By David Massey








 

For those of
you that thought making a sequel to ‘Psycho’ was a disastrous, shark-jumping
moment in cinema history, you ain’t seen nothing’ yet. On Valentine’s Day,
1986, first-time director, Anthony Perkins (Norman Bates himself), released ‘Psycho
3’ and, at the time, no one cared. It’s a shame because, unlike ‘Psycho 2’ –
which spent a lot of time and energy reproducing and imitating Hitchcock - this
is a totally new and much darker take on a scenario that we already know quite
well. Scream Factory’s Collector’s Edition Blu-ray puts it all in perspective
and garnishes the film with a hefty ensemble of bizarre features.



  








Psycho 3



 The Film:



 If you
haven’t seen the previous ‘Psycho’ films, there are a number of sub-plots and
asides in ‘Psycho 3’ that will mean absolutely nothing to you. It is a film
that really hinges on all the previous elements and as careful as I was in my
‘Psycho 2’ review not to reveal all the twist and turns, it was all for not
because ‘Psycho 3’ defiantly unravels every one of them.



 Much like
the original, the film starts with a woman running away. This time it’s a very
disturbed nun who has left her convent having lost her faith in God and her
will to live. Janet Leigh look-alike, Maureen Coyle (Diana Scarwid - ‘Mommie
Dearest’ / ‘Rumble Fish’) treks across the desert where she is picked up by a
very sleazy Jeff Fahey (‘The Lawnmower Man’ / ‘Body Parts’). The two wonderers
end up checking into the Bates Motel and, by now, you should have a hint at
what’s in store for them.



 There are a
few attempts at building on the ‘Psycho’ mythology but there aren’t any big
surprises and there really isn’t one over-arching story (unless you take the
previous films into account). Here’s a rundown of the sub-plots tied in: 1.)
Maureen has lost all direction and Norman feels sorry for her so they go on a
date before she gets killed. 2.) Duke, Fahey’s character, is working his way
out to L.A. where he’s going to be a big rock star. He learns a bit more about
Norman than he should and tries to use this to his advantage. 3.) There’s a
reporter trying to discredit Norman’s sanity and disprove the truth about
Norman’s mother (one of the twists from ‘Psycho 2’). 4.) The Bates Motel is
full of guests for once and Norman has to sneak around killing them (for no
reason).



 What’s so
different about this sequel? For starters, I’m not really sure who the main
character is. Unlike the previous sequel, Norman doesn’t seem to be conflicted
any longer; he’s back to taxidermy, he’s got ‘Mother’ back, he’s peeking
through holes in bathroom walls, and he’s quick to kill. Maureen barely has any
screen time and, though she is introduced as a possible heroin, her character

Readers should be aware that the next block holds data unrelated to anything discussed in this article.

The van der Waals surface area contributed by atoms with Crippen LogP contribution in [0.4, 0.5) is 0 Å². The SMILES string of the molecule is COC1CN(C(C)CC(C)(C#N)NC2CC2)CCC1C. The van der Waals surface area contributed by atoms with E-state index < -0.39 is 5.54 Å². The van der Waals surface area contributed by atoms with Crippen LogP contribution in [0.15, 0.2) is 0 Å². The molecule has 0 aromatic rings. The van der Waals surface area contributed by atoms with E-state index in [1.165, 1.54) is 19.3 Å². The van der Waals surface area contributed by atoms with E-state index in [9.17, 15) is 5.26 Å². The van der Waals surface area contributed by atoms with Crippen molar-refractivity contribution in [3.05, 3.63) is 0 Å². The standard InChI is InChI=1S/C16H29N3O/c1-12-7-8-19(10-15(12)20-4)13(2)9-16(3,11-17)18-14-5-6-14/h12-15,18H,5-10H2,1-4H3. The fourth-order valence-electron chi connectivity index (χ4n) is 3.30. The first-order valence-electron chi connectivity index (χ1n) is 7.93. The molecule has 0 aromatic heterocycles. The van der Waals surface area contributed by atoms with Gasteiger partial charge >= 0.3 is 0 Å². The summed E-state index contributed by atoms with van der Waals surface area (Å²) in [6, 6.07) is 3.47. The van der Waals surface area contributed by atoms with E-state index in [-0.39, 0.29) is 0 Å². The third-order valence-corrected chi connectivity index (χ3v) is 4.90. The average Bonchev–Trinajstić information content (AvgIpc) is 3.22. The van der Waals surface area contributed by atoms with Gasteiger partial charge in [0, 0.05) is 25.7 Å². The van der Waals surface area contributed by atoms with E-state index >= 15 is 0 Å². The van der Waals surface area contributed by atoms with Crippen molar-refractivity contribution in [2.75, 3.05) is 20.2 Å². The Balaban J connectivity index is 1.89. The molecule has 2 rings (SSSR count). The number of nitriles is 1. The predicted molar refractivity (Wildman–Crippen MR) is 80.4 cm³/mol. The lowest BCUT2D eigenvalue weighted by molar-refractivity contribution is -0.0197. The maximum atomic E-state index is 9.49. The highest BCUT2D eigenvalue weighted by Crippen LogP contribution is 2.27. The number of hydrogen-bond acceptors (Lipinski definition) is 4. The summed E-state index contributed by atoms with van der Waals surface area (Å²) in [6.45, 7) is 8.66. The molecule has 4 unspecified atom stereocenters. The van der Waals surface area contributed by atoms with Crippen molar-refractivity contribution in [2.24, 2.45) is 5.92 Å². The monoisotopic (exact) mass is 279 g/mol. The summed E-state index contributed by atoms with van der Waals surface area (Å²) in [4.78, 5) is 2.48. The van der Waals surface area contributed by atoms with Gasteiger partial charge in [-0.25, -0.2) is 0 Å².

doesn’t really go anywhere (a la Marian Crane). Duke is too repellant to root
for (but gets more screen time than almost anyone). So, oddly enough, the
closest we’re given to a protagonist is Roberta Maxwell’s (‘Popeye’ /
‘Philadelphia’) reporter who is the least interesting character with the
biggest payoff.



 All in all,
this is the most sequeley sequel you will ever see and that should be enough to
spark your curiosity.



 










The Disc:



 From the
opening scenes, I was really shocked at how grainy this was. Fortunately, it
seems to smooth out a bit as the film progresses but not the best image.
There’s a fairly decent commentary with screenwriter Charles Edward Pogue (‘The
Fly’ / ‘DragonHeart’) so you have some sense of the script and the intention of
the many plot-points but he doesn’t seem to have been involved much in the
actual production of the film which makes his insights a bit lacking.



 Where the
features really excel is with the interviews. It’s apparent that the leads in
the film (aside from Fahey) were unavailable (in one way or another) so we are
treated to unexpected insights from secondary characters, body-doubles, and
Makeup Effects Artist Michael Westmore (‘Raging Bull’ / ‘Rocky 2’).



 
The
Features:



Audio Commentary with Screenwriter Charles Edward Pogue


Interviews with Actors Katt Shea, Brinke Stevens, Jeff Fahey


Interview with Special Makeup Effects Artist Michael Westmore


Theatrical Trailer





 





 

The Specs:


1080p High-Definition Widescreen 1.85:1


DTS-HD Master Audio 5.1 and 2.0


English Only Audio & Subtitles


Original Release: 1986 (mislabeled as 1983 on the Blu-ray cover)


Runtime: 93 Minutes


Rating: R



 

Final
Grades:



Story: C / Most of this we’ve seen
before and what we haven’t is just trying to undo what we have.

Presentation: C / The image is really
uneven and there’s a barrel-scraping feel to the features.

Scare Factor: B / This is much darker
than either of the previous film.

Gore Factor: B / There’s plenty of blood
and a few cringe-worth moments but gone is the slasher ethic of Psycho 2.

Repeat view-ability: C / For hardcore
Norman fans only.



Add Psycho
3 to your collection, click HERE!